81 07 17 #27 126 CK 054 01sc

The Ferrari 126 CK was a development of Ferrari’s first turbocharged Grand Prix car which was launched in 1980. Featuring a fire breathing 600 hp 1,496 cc / 91 cui 120º V6 twin turbo charged motor and six speed gearbox Villeneuve described this car as a ‘big red Cadillac’ because the chronic turbo lag, ferocious power curve combined with ground effect aerodynamics made this car a real handful to keep under control.

Despite it’s wayward characteristics Gilles pulled off two of the most entertaining victories this writer has ever seen on TV, the first at Monaco (apologies commentary in German) came after Champion elect Nelson Piquet spun off after leading for 51 laps and reigning Champion Alan Jones experienced a fuel feed problem which allowed Gilles to steal a late victory on the one circuit least suited to his cars few strengths.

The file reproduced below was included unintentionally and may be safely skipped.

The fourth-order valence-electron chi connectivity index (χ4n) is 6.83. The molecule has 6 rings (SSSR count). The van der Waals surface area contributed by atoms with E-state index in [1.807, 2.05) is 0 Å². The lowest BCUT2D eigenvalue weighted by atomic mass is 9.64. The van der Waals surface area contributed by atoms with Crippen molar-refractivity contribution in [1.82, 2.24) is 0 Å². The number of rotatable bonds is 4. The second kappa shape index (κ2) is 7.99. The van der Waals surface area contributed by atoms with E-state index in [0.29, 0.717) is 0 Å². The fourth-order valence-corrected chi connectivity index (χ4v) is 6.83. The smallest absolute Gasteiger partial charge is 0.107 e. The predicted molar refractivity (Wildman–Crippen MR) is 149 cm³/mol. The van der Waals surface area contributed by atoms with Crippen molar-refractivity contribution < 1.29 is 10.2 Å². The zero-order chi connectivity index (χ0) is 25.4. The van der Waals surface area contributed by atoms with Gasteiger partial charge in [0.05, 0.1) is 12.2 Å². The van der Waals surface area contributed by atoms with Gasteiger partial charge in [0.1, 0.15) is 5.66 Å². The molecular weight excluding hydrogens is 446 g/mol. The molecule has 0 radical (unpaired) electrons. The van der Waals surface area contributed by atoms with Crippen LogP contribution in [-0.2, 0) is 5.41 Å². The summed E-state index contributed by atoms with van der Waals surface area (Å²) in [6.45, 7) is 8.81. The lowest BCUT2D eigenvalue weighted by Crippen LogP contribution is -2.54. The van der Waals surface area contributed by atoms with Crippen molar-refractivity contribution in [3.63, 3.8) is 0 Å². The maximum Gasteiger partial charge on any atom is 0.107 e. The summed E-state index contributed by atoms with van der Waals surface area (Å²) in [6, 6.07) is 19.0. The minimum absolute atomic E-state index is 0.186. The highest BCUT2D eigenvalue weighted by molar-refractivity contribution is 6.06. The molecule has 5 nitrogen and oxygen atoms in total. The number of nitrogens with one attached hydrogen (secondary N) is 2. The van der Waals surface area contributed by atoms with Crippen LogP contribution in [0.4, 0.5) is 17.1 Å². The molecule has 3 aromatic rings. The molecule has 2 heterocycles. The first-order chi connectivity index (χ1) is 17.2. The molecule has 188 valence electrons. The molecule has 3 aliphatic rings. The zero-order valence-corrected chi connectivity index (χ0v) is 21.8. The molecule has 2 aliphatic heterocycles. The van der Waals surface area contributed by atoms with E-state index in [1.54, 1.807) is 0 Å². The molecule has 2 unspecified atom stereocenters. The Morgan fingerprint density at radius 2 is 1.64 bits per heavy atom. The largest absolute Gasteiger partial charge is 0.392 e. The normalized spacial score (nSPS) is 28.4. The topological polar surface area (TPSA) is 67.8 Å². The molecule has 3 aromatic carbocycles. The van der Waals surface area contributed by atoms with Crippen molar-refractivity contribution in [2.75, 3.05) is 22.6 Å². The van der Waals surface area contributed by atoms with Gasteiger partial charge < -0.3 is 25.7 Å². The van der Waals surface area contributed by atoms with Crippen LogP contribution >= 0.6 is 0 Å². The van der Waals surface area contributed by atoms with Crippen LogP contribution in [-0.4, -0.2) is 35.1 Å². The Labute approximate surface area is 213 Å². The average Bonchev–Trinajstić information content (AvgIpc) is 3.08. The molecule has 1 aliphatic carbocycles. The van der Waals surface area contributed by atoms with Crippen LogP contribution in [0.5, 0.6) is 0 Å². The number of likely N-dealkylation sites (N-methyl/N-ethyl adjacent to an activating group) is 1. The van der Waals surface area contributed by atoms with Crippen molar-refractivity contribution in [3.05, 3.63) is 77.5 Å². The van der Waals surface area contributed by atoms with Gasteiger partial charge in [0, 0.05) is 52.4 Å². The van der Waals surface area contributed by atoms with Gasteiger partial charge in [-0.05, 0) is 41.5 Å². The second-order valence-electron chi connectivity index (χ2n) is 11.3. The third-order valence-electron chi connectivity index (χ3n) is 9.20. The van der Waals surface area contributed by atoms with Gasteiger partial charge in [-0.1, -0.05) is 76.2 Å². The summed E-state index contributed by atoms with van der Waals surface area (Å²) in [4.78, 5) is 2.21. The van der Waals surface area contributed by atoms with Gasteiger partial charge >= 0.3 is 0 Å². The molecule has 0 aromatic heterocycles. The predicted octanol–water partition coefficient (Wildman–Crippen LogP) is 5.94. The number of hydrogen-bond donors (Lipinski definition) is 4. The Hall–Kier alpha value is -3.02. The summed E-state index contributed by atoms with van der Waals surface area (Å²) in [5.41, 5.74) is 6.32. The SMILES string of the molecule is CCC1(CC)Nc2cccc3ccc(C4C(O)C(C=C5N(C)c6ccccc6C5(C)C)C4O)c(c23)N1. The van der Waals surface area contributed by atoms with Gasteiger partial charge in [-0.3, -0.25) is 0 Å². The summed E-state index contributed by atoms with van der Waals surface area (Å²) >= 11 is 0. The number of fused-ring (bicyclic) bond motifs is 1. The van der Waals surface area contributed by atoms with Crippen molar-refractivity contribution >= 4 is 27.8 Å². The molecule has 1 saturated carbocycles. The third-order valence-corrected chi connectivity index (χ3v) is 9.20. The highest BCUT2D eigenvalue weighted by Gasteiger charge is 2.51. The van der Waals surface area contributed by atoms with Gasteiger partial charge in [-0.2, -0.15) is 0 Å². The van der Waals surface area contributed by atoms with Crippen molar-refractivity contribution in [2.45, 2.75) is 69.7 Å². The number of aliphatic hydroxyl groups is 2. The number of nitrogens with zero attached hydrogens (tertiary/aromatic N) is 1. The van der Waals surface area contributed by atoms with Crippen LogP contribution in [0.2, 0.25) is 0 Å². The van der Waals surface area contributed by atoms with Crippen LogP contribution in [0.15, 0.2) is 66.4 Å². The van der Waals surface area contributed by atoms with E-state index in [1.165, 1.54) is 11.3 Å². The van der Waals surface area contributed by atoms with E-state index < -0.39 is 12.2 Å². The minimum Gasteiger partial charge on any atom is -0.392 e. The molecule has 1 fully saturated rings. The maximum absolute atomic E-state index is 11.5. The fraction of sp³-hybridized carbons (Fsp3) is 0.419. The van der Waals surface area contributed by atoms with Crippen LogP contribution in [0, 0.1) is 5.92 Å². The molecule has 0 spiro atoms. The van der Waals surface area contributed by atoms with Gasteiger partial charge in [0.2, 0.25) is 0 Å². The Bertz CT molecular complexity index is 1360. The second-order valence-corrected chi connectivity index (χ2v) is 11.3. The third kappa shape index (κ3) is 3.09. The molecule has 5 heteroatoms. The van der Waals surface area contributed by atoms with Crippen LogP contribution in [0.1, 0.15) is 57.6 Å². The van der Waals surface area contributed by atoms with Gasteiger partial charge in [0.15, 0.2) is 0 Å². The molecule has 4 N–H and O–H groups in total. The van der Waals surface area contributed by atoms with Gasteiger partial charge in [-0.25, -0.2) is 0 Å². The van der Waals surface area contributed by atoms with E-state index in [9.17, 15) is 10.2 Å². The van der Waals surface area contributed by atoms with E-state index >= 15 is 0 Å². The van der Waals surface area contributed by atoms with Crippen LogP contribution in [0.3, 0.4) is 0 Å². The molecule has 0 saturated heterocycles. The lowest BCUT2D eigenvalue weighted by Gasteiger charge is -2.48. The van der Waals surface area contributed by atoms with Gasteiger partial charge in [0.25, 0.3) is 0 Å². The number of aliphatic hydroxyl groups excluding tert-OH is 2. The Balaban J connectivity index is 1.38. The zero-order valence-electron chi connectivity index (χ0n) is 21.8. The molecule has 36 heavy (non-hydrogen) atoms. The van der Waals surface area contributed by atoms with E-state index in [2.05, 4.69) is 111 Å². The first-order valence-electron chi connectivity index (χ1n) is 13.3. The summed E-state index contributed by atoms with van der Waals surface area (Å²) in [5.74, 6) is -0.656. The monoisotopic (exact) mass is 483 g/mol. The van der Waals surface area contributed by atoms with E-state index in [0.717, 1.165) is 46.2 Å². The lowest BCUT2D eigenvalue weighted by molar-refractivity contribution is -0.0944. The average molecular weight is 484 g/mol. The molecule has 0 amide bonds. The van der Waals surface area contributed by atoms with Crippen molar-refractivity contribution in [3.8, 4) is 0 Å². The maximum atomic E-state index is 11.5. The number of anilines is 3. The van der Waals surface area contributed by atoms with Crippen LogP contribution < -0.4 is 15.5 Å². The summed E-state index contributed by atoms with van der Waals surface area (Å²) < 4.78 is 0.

Two weeks later Gilles pulled off an even more unlikely victory at the equally tight and unsuited Jarama Circuit this time Villeneuve took the lead after 14 laps when reigning Champion Jones spun off. Gilles kept a four car train behind him for the rest of this exciting race by using the Ferrari’s brutal power on the straights to pull away out of the corners, going round the corners his pursuers bunched up time after time but did not have the brute strength to get an edge on the straights.

The finish of the 1981 Spanish Grand Prix was one of the closest in history with the first five cars being separated by 1.24 seconds. Sadly this would be the last time Gilles would take the checkered flag.